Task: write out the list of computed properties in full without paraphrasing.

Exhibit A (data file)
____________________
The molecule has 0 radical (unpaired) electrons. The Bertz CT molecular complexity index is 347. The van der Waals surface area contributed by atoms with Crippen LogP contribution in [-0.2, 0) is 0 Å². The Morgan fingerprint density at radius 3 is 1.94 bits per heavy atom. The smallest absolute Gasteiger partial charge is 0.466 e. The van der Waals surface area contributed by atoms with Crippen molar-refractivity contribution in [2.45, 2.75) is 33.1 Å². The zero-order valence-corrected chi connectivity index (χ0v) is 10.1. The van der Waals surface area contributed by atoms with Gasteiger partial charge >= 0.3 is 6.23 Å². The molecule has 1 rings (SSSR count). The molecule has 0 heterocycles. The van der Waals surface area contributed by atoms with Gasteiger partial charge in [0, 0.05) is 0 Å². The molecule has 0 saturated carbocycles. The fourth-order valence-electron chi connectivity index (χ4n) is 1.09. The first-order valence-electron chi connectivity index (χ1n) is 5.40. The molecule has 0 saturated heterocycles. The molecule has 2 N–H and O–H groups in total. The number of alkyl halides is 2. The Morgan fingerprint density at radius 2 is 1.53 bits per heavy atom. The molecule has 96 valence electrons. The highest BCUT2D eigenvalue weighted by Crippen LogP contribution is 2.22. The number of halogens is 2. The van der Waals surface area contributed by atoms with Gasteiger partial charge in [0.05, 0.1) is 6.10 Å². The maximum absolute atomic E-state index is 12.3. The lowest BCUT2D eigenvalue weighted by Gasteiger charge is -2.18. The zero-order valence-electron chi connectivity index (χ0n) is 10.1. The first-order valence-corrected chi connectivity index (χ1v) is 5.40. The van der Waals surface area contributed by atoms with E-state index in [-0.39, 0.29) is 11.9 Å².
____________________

The molecule has 0 radical (unpaired) electrons. The Bertz CT molecular complexity index is 347. The van der Waals surface area contributed by atoms with Crippen LogP contribution in [-0.2, 0) is 0 Å². The Morgan fingerprint density at radius 3 is 1.94 bits per heavy atom. The smallest absolute Gasteiger partial charge is 0.466 e. The van der Waals surface area contributed by atoms with Crippen molar-refractivity contribution in [2.45, 2.75) is 33.1 Å². The zero-order valence-corrected chi connectivity index (χ0v) is 10.1. The van der Waals surface area contributed by atoms with Gasteiger partial charge >= 0.3 is 6.23 Å². The molecule has 1 rings (SSSR count). The molecule has 0 heterocycles. The van der Waals surface area contributed by atoms with Gasteiger partial charge in [0, 0.05) is 0 Å². The molecule has 0 saturated carbocycles. The fourth-order valence-electron chi connectivity index (χ4n) is 1.09. The first-order valence-electron chi connectivity index (χ1n) is 5.40. The molecule has 0 saturated heterocycles. The molecule has 2 N–H and O–H groups in total. The number of alkyl halides is 2. The Morgan fingerprint density at radius 2 is 1.53 bits per heavy atom. The molecule has 96 valence electrons. The highest BCUT2D eigenvalue weighted by Crippen LogP contribution is 2.22. The number of halogens is 2. The van der Waals surface area contributed by atoms with Gasteiger partial charge in [0.05, 0.1) is 6.10 Å². The maximum absolute atomic E-state index is 12.3. The lowest BCUT2D eigenvalue weighted by Gasteiger charge is -2.18. The zero-order valence-electron chi connectivity index (χ0n) is 10.1. The first-order valence-corrected chi connectivity index (χ1v) is 5.40. The van der Waals surface area contributed by atoms with E-state index in [-0.39, 0.29) is 11.9 Å².